Simulations for Epidemiology and Public Health Education
Recent and potential outbreaks of infectious diseases are triggering interest in predicting epidemic dynamics on a national scale and testing the efficacies of different combinations of public health policies. Network-based simulations are proving their worth as tools for addressing epidemiology and public health issues considered too complex for field investigations and questionnaire analyses. Universities and research centres are therefore using network-based simulations as teaching tools for epidemiology and public health education students, but instructors are discovering that constructing appropriate network models and epidemic simulations are difficult tasks in terms of individual movement and contact patterns. In this paper we will describe (a) a four-category framework (based on demographic and geographic properties) to discuss ways of applying network-based simulation approaches to undergraduate students and novice researchers; (b) our experiences simulating the transmission dynamics of two infectious disease scenarios in Taiwan (HIV and influenza); (c) evaluation results indicating significant improvement in student knowledge of epidemic transmission dynamics and the efficacies of various public health policy suites; and (d) a geospatial modelling approach that integrates a national commuting network as well as multi-scale contact structures.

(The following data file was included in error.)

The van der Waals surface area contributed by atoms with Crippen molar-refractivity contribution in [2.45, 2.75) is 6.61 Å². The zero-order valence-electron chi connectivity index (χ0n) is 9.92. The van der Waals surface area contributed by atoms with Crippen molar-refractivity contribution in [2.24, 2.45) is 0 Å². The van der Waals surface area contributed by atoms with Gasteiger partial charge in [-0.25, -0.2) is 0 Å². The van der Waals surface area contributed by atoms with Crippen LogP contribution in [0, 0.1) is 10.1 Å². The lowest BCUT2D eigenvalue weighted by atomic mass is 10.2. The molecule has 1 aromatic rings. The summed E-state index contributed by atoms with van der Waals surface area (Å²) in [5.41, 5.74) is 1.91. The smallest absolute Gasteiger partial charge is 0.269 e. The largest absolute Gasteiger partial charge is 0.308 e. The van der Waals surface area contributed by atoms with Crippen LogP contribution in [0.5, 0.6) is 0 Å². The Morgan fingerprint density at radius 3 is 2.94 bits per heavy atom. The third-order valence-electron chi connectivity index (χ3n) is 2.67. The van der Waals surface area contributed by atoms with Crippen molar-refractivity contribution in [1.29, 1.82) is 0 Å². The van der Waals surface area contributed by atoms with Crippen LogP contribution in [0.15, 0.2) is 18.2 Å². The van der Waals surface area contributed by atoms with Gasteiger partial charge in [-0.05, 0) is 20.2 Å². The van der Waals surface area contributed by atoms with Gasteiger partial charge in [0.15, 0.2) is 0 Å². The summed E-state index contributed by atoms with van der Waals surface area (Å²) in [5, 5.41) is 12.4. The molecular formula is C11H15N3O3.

KeywordsPublic Health Policy Transmission Dynamic Contact Pattern Stage Duration Public Health Expert
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